The Lees of Virginia

The Lees of Virginia : Seven Generations of an American Family

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Whether opposing Nathaniel Bacon and his Rebels in 1676, or condemning English colonial policy in 1776, or turning back the Union Army at the Seven Days' battles of 1862, the descendants of Richard and Anne Lee have occupied a preeminent place in American history. They were among the first families of Virginia. Two were signers of the Declaration of Independence and several others distinguished themselves during the Revolutionary War. And one, Robert E. Lee, remains widely admired for his lofty character and military success. In The Lees of Virginia, Paul Nagel chronicles seven generations of Lees, from the family founder Richard to General Robert E. Lee, covering over two hundred years of American history. We meet Thomas Lee, who dreamed of America as a continental empire. His daughter was Hannah Lee Corbin, a non-conformist in lifestyle and religion, while his son, Richard Henry Lee, was a tempestuous figure who wore black silk over a disfigured hand when he made the motion in Congress for Independence. Another of Thomas' sons, Arthur Lee, created a political storm by his accusations against Benjamin Franklin. Arthur's cousin was Light-Horse Harry Lee, a controversial cavalry officer in the Revolutionary War, whose wild real estate speculation led to imprisonment for debt and finally self-exile in the Caribbean. One of Harry's sons, Henry Lee, further disgraced the family by seducing his sister-in-law and frittering away Stratford, the Lees' ancestral home. Another son, however, became the family's redeeming figure--Robert E. Lee, a brilliant tactician whose ruling motto was self-denial and who saw God's hand in all things. In these and numerous other portraits, Nagel discloses how, from 1640 to 1870, a family spirit united the Lees, making them a force in Virginian and American affairs. Paul Nagel is a leading chronicler of families prominent in our history. His Descent from Glory, a masterful narrative account of four generations of Adamses, was a Book-of-the-Month Club main selection and a brilliant critical and popular success. The New Yorker hailed it as "intelligent, tactful, and spiritually generous," and Pulitzer Prize-winning historian W.A. Swanberg, in the Chicago Sun-Times, called it "a magnificent embarrassment of biographical riches." Now, in The Lees of Virginia, Nagel brings his skills to bear on another major American family, taking readers inside the great estates of the Old Dominion and the turbulent lives of the Lee men and women.show more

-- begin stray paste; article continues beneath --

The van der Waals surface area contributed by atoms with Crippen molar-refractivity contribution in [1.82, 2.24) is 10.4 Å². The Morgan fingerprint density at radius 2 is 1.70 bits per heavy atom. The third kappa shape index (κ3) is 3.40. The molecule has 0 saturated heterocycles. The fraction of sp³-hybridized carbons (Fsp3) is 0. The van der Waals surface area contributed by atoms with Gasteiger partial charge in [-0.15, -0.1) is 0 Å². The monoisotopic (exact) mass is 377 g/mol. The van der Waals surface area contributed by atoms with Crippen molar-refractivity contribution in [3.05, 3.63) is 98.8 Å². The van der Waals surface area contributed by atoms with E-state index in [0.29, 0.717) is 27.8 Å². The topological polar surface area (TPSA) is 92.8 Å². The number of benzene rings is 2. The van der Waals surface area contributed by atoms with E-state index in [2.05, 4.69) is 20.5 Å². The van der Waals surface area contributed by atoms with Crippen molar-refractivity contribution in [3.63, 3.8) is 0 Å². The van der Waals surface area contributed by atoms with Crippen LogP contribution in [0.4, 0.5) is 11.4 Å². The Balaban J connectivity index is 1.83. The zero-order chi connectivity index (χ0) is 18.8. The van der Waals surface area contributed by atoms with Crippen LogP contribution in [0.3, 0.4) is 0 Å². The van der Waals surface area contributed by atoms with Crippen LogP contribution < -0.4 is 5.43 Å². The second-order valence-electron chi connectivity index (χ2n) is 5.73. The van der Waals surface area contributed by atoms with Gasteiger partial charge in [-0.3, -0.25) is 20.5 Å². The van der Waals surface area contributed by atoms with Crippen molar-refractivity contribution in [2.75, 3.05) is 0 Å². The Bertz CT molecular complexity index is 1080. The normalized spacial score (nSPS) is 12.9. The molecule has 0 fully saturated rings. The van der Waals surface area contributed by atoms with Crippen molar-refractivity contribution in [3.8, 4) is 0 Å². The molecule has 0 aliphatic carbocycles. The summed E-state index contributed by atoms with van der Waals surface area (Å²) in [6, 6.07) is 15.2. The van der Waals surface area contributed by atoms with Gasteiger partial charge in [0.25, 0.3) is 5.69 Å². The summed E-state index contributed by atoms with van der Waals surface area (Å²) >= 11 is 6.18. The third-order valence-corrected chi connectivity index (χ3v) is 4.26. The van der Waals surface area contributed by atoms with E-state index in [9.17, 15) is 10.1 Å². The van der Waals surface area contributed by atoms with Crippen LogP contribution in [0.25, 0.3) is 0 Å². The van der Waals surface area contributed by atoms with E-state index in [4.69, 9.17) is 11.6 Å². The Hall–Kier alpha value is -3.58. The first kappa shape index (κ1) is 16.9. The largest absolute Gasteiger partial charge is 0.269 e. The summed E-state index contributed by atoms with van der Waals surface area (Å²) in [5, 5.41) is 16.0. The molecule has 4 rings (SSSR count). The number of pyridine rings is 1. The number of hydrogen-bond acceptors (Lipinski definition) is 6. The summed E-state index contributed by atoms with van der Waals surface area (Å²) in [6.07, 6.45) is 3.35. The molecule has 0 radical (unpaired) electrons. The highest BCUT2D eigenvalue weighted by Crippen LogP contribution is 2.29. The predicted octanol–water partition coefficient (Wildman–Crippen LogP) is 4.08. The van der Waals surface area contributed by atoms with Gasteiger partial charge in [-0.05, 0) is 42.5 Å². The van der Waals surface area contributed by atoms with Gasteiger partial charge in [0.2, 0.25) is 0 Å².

Product details

  • Hardback | 346 pages
  • 160.02 x 233.68 x 33.02mm | 680.39g
  • Oxford University Press Inc
  • New York, United States
  • English
  • 21 half-tones, 1 map
  • 0195053850
  • 9780195053852

About Paul C. Nagel

About the Author Paul C. Nagel was Director of the Virginia Historical Society until 1985, when he turned entirely to writing biography. His most recent books include Descent From Glory and The Adams Women. He is a contributing editor of American Heritage, a trustee of the Colonial Williamsburg Foundation, a fellow of the Society of American Historians, and past president of the Southern Historical essociation.show more

Review Text

Having unveiled the private heartaches of the Adams family in the superlative Descent From Glory (1982), Nagel attempts the same task with a legendary First Family of Virginia, but this time less successfully. Beginning with family founder Richard Lee, who came to Virginia circa 1640, the Lees repeatedly placed their hard-won prestige on the line in the public arena. Over the next two centuries, they numbered, to name a few, five prominent patriot brothers (including two signers of the Declaration of Independence, Richard Henry and Francis Lightfoot), dashing Revolutionary War cavalry leader "Light-Horse Harry," and, of course, Robert, the great Confederate symbol of brilliance in victory and dignity in defeat. Yet envious political rivals and their own frequent pettiness blocked the Lees' path to higher office Family members usually wielded their massive influence in tandem, so that "even when the Lees entered disgrace. . .they seemed usually to blunder ahead arm in arm," Nagel notes dryly. Congress excluded the quarrelsome Richard Henry from the committee that drafted the Declaration of Independence; "Light-Horse Harry" ensnared brother Richard Bland in his get-rich-quick schemes and, ultimately, financial catastrophe; and Harry's son and Robert's half-brother, the scapegrace "Dark-Horse Harry," was ostracized for seducing his ward and for losing the family ancestral home, Stratford. Nagel examines this powerful, often troubled clan with the same searching, generous spirit he brought to the Adams family. Yet, at seven generations (compared with the Adamses' four), the Lees are too numerous and far-flung for him to tackle in the relatively short scope of this work. Moreover, for all their valor, they lack the dour Puritan sense of duty that made the Adams tribe so grimly compelling. A multigenerational saga as ambitious, accomplished, and, Finally, disappointing as the American dynasty it chronicles. (Kirkus Reviews)show more

Rating details

66 ratings
3.89 out of 5 stars
5 24% (16)
4 48% (32)
3 21% (14)
2 5% (3)
1 2% (1)
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